In fact, Abeywardena went further to say that the government was seeking a two-thirds mandate at the general elections, so it could have a free hand in implementing political reforms that would attempt to redress the grievances of all communities in the country.
Abeywardena also said that the President elected at the poll would govern for the next eight years. This of course assumes that President Rajapaksa would emerge as the victor, when he would be able to utilise the remainder of his first term of office as well.

Certainly, necessary precautions will be taken to avoid the kind of controversy former President Chandrika Kuamaratunga had to endure, when she had to concede a year of office, following a Supreme Court ruling.
This is where the Southern provincial poll assumes a more than passing significance. The ruling UPFA will, obviously, be keen to gauge the pulse of the people in the aftermath of the war, in a region which it considers to be most favourable for the Alliance. Already, projections of an 80% slice of the vote are being made, and it remains to be seen whether such predictions are realistic.

This is important in the context of a presidential election. The popular expectation is that President Mahinda Rajapaksa will emerge a clear winner. However, there are some concerns that the President will be alive to.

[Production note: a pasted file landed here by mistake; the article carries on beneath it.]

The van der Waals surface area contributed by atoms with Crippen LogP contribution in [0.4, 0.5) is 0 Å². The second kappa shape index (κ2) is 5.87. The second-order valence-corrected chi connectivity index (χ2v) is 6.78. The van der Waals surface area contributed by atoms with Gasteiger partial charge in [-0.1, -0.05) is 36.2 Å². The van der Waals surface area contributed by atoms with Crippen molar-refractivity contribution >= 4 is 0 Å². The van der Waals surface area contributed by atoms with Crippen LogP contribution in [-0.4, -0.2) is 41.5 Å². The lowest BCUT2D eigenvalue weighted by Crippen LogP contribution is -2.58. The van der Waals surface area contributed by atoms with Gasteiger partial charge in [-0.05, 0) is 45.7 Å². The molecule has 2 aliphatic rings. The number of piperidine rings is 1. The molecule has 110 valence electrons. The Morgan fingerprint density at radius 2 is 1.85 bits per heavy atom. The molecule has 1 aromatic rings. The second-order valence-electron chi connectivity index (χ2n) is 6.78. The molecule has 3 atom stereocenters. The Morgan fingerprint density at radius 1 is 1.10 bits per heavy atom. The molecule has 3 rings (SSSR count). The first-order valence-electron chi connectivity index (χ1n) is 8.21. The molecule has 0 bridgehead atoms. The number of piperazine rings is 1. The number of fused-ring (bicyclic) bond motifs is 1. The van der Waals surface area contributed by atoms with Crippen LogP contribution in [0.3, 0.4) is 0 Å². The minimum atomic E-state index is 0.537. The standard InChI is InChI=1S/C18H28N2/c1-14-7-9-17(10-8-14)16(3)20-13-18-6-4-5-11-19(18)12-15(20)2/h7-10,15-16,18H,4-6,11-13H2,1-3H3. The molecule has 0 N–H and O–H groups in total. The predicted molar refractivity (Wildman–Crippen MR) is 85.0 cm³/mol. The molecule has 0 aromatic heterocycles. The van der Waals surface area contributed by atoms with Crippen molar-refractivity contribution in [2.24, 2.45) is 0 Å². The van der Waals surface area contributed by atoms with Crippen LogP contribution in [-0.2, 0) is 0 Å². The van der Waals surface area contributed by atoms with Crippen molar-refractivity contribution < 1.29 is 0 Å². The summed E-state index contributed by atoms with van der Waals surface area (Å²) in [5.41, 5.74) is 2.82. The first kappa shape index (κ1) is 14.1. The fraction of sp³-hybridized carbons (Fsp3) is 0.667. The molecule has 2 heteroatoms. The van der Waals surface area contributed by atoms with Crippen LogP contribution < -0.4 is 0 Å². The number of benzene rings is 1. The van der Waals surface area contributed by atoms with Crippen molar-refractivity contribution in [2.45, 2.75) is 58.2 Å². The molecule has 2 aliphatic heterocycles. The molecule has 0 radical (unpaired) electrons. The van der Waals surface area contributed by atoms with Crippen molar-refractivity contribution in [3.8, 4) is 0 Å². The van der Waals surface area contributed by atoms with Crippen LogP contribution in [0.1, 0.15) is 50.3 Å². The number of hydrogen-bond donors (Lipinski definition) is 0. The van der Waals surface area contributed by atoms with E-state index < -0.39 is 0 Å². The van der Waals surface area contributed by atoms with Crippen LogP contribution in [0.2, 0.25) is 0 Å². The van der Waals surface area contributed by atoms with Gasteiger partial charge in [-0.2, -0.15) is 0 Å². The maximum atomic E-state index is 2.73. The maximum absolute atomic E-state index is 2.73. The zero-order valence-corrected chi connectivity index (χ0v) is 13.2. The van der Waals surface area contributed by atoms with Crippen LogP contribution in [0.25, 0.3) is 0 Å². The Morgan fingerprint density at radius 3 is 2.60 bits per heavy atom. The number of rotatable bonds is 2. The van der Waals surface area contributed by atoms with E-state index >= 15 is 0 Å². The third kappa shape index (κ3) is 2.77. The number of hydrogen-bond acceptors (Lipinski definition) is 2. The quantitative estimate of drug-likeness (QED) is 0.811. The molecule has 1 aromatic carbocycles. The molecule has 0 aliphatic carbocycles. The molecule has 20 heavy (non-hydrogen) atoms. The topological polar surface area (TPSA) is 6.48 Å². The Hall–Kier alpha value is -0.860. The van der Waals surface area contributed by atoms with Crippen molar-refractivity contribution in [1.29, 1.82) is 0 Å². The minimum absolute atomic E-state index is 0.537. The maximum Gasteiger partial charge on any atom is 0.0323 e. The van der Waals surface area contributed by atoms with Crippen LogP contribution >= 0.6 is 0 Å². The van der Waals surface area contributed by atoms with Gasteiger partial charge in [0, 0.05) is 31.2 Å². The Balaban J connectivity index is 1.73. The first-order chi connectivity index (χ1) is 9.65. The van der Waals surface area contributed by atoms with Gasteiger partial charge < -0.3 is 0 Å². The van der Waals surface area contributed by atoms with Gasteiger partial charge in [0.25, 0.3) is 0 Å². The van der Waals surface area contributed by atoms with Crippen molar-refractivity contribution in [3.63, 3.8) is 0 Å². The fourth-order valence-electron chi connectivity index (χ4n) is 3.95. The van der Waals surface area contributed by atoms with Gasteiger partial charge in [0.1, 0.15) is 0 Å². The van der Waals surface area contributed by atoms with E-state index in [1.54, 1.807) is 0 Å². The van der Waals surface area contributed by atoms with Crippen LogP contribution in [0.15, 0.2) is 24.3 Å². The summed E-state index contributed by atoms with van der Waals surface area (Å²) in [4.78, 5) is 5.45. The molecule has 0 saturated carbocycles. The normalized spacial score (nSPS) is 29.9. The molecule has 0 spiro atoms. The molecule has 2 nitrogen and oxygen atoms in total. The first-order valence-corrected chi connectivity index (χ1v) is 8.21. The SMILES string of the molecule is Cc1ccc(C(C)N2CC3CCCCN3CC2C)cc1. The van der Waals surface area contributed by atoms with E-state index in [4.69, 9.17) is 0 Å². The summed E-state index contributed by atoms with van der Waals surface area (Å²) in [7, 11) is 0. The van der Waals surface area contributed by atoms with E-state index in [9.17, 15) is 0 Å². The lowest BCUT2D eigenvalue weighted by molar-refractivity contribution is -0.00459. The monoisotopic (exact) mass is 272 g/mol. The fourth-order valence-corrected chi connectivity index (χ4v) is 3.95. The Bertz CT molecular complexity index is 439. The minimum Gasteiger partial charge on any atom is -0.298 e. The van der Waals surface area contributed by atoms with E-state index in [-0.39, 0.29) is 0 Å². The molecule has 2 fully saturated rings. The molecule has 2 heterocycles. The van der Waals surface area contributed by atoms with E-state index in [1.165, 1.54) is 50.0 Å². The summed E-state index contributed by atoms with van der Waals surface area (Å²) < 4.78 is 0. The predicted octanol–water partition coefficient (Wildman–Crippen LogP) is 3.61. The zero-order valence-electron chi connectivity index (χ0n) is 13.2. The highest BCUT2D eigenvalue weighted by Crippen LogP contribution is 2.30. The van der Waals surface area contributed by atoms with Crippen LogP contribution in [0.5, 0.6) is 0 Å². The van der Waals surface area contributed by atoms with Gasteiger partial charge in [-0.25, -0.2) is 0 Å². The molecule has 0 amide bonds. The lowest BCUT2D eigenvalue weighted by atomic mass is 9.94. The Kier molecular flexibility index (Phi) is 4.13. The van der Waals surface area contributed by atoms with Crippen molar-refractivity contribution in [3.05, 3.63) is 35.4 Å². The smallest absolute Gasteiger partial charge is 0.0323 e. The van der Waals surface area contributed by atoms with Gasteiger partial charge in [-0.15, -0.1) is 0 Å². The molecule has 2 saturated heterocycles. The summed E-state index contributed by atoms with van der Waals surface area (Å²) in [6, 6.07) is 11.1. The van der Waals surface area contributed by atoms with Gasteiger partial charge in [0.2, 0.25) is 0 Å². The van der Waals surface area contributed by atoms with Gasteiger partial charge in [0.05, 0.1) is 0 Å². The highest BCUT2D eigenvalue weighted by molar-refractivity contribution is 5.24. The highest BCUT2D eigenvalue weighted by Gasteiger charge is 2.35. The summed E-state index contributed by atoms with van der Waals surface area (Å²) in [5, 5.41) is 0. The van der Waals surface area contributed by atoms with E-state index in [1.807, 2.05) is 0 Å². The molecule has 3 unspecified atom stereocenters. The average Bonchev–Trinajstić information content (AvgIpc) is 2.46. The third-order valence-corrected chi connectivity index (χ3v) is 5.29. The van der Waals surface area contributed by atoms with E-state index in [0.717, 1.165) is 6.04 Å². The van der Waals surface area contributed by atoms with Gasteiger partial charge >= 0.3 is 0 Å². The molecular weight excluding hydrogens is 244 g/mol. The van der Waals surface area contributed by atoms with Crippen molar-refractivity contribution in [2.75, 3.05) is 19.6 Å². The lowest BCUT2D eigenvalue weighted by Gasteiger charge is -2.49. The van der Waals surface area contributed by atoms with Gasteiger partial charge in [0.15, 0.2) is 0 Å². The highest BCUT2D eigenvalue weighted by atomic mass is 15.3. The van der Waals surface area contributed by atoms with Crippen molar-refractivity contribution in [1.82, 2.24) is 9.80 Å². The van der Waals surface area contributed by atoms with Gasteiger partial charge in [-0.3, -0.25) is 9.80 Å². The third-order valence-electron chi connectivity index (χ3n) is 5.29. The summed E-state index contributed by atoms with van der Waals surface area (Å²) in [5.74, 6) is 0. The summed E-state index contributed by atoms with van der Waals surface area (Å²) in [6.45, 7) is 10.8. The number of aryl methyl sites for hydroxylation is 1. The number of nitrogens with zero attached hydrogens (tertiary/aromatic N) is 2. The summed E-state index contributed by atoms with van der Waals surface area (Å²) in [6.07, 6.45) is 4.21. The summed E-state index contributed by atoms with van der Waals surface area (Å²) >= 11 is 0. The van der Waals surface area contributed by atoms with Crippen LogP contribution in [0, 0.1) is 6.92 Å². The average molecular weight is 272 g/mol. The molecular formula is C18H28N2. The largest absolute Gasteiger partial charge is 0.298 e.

This presidential election will be the first presidential poll since presidential elections began in this country where a free vote will be possible in the Northern and Eastern provinces. And, just as much as President Rajapaksa is seen as a hero and saviour in the south of the country, there is little to suggest that he enjoys the same kind of support in the North and East, which have been traditionally seen as regions favourable to the United National Party (UNP).

This was so even at the 2005 presidential elections, where Rajapaksa won with a narrow majority, largely because of the Liberation Tigers of Tamil Eelam (LTTE) enforced boycott of the poll. Even with that boycott call, opposition leader and rival presidential candidate Ranil Wickremesinghe was able to close the margin on Rajapaksa, because of the strong endorsements he received in the North and East.

Comparisons with 2005 though are redundant now. The political realities have changed almost irrevocably for the next election. President Rajapaksa’s political fortunes have soared since crushing the LTTE, and the gift he expects from the nation is re-election with an overwhelming mandate- and there is every indication that this will be a reality.

That the President is already in the fray became obvious from the recent campaign meetings he attended in the South. In the past four years, the President has refrained from attacking opposition leader Ranil Wickremesinghe from public platforms, but now he has started doing so. Thus the Southern provincial poll is fast becoming a dress rehearsal of sorts for the presidential election.

The opposition though is still groping for a candidate to contest President Rajapaksa. And efforts by a section of the opposition to forge a common ‘front’ to counter the President has already run into snags, because the leftist Janatha Vimukthi Peramuna (JVP) is playing hard to get and refusing to endorse a common candidate. Thus the stage is slowly but surely being set for the two major polls next year. For the student of politics, the Southern provincial poll is a mere appetiser. Indeed, these two elections in 2010 will be a landmark in local political history, because they will be the first free elections to be held in the entirety of the country in over 30 years.